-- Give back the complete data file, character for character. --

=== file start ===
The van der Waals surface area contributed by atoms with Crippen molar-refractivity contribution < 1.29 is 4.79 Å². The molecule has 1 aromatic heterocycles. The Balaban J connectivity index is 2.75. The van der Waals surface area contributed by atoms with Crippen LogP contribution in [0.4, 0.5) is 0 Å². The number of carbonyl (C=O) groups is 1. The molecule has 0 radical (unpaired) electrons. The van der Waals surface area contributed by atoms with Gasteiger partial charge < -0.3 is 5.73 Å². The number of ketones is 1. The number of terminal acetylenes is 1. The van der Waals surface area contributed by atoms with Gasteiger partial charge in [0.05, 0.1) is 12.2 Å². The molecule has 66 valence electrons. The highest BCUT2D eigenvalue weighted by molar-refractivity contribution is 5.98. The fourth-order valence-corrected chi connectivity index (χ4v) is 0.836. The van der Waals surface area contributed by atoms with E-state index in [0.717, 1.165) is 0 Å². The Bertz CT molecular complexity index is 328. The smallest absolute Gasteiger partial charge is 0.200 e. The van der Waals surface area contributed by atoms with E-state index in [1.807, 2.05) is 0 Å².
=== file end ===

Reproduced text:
The van der Waals surface area contributed by atoms with Crippen molar-refractivity contribution < 1.29 is 4.79 Å². The molecule has 1 aromatic heterocycles. The Balaban J connectivity index is 2.75. The van der Waals surface area contributed by atoms with Crippen LogP contribution in [0.4, 0.5) is 0 Å². The number of carbonyl (C=O) groups is 1. The molecule has 0 radical (unpaired) electrons. The van der Waals surface area contributed by atoms with Gasteiger partial charge < -0.3 is 5.73 Å². The number of ketones is 1. The number of terminal acetylenes is 1. The van der Waals surface area contributed by atoms with Gasteiger partial charge in [0.05, 0.1) is 12.2 Å². The molecule has 66 valence electrons. The highest BCUT2D eigenvalue weighted by molar-refractivity contribution is 5.98. The fourth-order valence-corrected chi connectivity index (χ4v) is 0.836. The van der Waals surface area contributed by atoms with E-state index in [0.717, 1.165) is 0 Å². The Bertz CT molecular complexity index is 328. The smallest absolute Gasteiger partial charge is 0.200 e. The van der Waals surface area contributed by atoms with E-state index in [1.807, 2.05) is 0 Å².